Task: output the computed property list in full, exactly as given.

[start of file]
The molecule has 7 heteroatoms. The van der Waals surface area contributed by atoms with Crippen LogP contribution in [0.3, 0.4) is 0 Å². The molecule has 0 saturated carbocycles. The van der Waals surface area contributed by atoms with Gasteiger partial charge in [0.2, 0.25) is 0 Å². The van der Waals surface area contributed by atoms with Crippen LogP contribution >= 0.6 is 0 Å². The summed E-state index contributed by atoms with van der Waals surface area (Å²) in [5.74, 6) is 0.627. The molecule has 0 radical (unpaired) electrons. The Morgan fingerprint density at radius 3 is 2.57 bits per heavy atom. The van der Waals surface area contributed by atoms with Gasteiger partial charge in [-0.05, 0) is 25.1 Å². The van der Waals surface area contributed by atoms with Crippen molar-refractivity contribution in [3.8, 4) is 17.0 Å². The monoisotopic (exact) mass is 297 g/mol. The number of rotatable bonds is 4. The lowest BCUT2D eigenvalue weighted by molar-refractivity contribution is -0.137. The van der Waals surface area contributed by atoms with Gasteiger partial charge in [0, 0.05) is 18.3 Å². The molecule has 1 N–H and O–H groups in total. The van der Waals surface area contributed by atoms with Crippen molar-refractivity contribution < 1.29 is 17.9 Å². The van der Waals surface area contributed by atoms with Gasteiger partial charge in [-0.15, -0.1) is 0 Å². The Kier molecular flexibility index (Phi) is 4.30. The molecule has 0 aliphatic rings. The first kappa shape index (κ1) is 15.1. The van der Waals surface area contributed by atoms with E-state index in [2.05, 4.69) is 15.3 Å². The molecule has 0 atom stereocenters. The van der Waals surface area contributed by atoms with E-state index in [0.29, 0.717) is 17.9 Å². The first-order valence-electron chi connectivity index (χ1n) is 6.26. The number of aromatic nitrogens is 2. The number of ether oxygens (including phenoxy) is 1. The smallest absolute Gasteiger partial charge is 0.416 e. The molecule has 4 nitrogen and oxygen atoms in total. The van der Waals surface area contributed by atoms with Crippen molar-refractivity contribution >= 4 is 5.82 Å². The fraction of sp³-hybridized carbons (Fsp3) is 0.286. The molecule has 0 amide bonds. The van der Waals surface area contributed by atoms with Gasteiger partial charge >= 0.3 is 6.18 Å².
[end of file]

The molecule has 7 heteroatoms. The van der Waals surface area contributed by atoms with Crippen LogP contribution in [0.3, 0.4) is 0 Å². The molecule has 0 saturated carbocycles. The van der Waals surface area contributed by atoms with Gasteiger partial charge in [0.2, 0.25) is 0 Å². The van der Waals surface area contributed by atoms with Crippen LogP contribution >= 0.6 is 0 Å². The summed E-state index contributed by atoms with van der Waals surface area (Å²) in [5.74, 6) is 0.627. The molecule has 0 radical (unpaired) electrons. The Morgan fingerprint density at radius 3 is 2.57 bits per heavy atom. The van der Waals surface area contributed by atoms with Gasteiger partial charge in [-0.05, 0) is 25.1 Å². The van der Waals surface area contributed by atoms with Crippen molar-refractivity contribution in [3.8, 4) is 17.0 Å². The monoisotopic (exact) mass is 297 g/mol. The number of rotatable bonds is 4. The lowest BCUT2D eigenvalue weighted by molar-refractivity contribution is -0.137. The van der Waals surface area contributed by atoms with Gasteiger partial charge in [0, 0.05) is 18.3 Å². The molecule has 1 N–H and O–H groups in total. The van der Waals surface area contributed by atoms with Crippen molar-refractivity contribution < 1.29 is 17.9 Å². The van der Waals surface area contributed by atoms with Gasteiger partial charge in [-0.15, -0.1) is 0 Å². The Kier molecular flexibility index (Phi) is 4.30. The molecule has 0 aliphatic rings. The first kappa shape index (κ1) is 15.1. The van der Waals surface area contributed by atoms with E-state index in [2.05, 4.69) is 15.3 Å². The molecule has 0 atom stereocenters. The van der Waals surface area contributed by atoms with E-state index in [0.29, 0.717) is 17.9 Å². The first-order valence-electron chi connectivity index (χ1n) is 6.26. The number of aromatic nitrogens is 2. The number of ether oxygens (including phenoxy) is 1. The smallest absolute Gasteiger partial charge is 0.416 e. The molecule has 4 nitrogen and oxygen atoms in total. The van der Waals surface area contributed by atoms with Crippen molar-refractivity contribution >= 4 is 5.82 Å². The fraction of sp³-hybridized carbons (Fsp3) is 0.286. The molecule has 0 amide bonds. The van der Waals surface area contributed by atoms with Gasteiger partial charge >= 0.3 is 6.18 Å².